di Luisa Taliento

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There is a deep-rooted, close connection between spaces and personal wellbeing. The first to uphold this theory were architectural psychologists, who belonged to a branch of environmental psychology that emerged in America in the Fifties and Sixties. The theory has been confirmed by many modern-day studies, like those conducted by the Academy of Neuroscience of San Diego which used brain visualisation technologies to demonstrate that space, when used for the function it was designed for, can have very specific effects on our mind and emotions..

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Wellness architecture tries to meet this need, rethinking spaces in line with this innovative and intelligent perspective. One of the fastest-growing areas of wellness design is spas, both public and private, where Hammams, saunas, showers and baths are designed to adapt to the new demands – lower stress levels, oxygenate the mind and regenerate the spirit – of today’s fast-moving, polluting world.

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Wellness design leaves no detail to chance because all the materials, reflected light, temperatures, fragrances and sounds in the space must convey positive feelings and emotions. Wood, for example, is one of the few natural materials that lends a feeling of warmth.  That is why it feels so good to run our fingers over walls that are made of wood, we lean against them and walk barefoot on wooden floors to feel their integrity and sturdiness. The most textural woods are Swedish pine and Canadian hemlock and, when used in a sauna, they warm up and release that unmistakable fragrance which stimulates our senses and makes an immediate connection with nature.

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Light also plays an important role and wellness architects have turned to great artists like Leonardo da Vinci and Caravaggio for their inspiration, identifying three light sources: key light, fill light and backlight. Clever use of light can create a sense of cocooning, protection, comfort and pleasure, effects found, for instance, in a Turkish bath. Extensive use is made of glass in wellness spa design and while these glazed spaces may appear somewhat “artificial”, they actually bring the outside in, freeing horizons.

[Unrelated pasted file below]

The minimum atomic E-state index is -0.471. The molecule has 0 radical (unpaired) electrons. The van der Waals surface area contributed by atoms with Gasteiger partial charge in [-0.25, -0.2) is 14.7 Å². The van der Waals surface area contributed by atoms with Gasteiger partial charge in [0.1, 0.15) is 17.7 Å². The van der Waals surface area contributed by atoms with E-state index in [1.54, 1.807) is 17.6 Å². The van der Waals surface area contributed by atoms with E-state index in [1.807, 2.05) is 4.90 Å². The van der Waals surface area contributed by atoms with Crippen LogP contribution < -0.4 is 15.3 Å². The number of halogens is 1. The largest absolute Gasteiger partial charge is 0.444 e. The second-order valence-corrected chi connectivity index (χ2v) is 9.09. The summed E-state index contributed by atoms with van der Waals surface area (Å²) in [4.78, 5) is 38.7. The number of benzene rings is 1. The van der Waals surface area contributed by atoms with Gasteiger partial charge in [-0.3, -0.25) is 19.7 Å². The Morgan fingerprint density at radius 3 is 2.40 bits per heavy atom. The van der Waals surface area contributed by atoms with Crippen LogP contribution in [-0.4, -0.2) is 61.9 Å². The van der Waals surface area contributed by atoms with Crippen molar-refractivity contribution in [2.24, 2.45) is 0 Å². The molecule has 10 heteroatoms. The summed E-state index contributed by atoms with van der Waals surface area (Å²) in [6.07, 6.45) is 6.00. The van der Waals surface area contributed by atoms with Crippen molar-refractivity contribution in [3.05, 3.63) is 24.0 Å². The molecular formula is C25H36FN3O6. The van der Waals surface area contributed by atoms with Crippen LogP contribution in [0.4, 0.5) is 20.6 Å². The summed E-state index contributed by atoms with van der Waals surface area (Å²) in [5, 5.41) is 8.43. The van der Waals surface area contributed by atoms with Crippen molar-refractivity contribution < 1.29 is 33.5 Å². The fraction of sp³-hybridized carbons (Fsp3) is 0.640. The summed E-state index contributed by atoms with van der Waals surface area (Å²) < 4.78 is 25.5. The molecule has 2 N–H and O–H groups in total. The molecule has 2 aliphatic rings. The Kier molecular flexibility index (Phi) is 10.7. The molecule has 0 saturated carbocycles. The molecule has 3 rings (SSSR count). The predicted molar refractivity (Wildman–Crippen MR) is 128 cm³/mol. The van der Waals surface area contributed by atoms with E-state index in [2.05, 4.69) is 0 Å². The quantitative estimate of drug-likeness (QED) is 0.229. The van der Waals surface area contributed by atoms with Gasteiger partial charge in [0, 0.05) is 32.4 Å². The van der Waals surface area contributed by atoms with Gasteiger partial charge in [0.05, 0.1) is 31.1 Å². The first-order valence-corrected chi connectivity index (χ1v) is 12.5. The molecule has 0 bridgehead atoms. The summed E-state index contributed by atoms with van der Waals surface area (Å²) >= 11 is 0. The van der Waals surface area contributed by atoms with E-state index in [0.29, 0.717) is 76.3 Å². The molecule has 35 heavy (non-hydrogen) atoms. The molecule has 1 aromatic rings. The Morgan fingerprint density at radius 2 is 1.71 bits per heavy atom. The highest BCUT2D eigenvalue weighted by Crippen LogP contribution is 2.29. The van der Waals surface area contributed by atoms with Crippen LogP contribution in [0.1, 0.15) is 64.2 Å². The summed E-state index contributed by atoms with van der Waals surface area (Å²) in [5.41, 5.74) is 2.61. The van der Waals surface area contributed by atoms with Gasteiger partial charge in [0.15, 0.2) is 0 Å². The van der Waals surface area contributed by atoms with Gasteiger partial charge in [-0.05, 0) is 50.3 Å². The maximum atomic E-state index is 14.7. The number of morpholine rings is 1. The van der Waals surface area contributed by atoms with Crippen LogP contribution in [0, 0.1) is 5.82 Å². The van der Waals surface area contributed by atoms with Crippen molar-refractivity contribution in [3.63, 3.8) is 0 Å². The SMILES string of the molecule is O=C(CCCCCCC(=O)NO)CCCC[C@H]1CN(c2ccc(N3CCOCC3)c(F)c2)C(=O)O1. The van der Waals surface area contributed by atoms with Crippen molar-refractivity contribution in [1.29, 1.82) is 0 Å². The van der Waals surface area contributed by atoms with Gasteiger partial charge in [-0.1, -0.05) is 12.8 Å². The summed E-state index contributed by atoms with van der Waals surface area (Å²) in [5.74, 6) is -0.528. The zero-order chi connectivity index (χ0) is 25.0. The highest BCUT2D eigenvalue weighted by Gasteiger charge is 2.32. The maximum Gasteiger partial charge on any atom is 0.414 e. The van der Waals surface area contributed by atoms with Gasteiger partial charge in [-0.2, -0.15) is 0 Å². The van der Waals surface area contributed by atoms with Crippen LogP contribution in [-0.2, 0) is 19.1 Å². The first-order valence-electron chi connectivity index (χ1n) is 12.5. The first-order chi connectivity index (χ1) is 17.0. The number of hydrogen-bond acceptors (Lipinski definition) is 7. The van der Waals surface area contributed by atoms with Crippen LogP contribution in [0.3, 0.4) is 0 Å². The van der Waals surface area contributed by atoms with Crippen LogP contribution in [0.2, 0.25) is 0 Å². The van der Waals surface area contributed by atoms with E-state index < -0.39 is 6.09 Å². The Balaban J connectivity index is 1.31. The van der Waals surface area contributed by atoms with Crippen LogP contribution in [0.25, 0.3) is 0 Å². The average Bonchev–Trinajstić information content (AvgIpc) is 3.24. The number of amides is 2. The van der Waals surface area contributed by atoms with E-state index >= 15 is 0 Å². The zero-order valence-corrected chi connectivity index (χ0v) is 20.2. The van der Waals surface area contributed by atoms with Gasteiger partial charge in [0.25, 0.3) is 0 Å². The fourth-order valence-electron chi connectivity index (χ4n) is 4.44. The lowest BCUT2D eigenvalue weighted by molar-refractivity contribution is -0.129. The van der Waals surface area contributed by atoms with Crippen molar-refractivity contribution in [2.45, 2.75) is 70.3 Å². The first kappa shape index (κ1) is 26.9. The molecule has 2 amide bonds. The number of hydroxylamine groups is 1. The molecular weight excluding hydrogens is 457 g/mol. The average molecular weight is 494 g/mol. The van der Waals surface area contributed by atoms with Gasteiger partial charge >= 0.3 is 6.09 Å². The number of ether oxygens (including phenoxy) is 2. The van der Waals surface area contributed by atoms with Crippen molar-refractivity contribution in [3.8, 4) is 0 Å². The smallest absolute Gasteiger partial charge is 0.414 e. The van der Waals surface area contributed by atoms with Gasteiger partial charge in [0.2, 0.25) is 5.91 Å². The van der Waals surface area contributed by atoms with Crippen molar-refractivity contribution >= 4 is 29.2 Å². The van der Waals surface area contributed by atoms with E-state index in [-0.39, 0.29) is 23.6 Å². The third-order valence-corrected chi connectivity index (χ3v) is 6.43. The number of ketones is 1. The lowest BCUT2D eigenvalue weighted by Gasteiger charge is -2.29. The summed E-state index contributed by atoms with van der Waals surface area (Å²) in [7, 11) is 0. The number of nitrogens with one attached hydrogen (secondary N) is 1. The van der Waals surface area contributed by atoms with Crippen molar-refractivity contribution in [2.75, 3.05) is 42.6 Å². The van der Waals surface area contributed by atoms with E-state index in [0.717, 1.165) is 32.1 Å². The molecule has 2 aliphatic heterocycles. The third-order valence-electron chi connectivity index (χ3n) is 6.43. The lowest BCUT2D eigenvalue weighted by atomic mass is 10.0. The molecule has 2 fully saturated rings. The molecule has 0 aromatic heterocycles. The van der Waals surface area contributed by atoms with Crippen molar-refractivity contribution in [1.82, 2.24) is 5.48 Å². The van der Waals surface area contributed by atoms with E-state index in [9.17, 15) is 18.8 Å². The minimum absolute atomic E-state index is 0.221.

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Un’altra protagonista della wellness architecture è la musica diffusa che deve essere in sintonia con l’ambiente, la situazione, l’orario. I suoni della natura, come quelli del vento, delle onde del mare o di cascate, sono l’ideale per rilassarsi alla fine delle terapie, magari sorseggiando una tisana, mentre le note di etnica, ambient, smooth jazz o anche classica sono adatte nella prima fase del benessere, quella in cui è ancora necessario liberare la mente, ridurre la stanchezza, predisporre lo spirito e il corpo alla leggerezza.

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The same principle applies to colours: warm colours like red, orange and yellow energise, while cooler shades such as blue, indigo and purple have a more calming effect, lowering our blood pressure and slowing down our heart beat and breathing.  When we achieve the right balance between materials and sounds, colours and spaces, time is magically suspended and becomes something very personal, part of our wellbeing.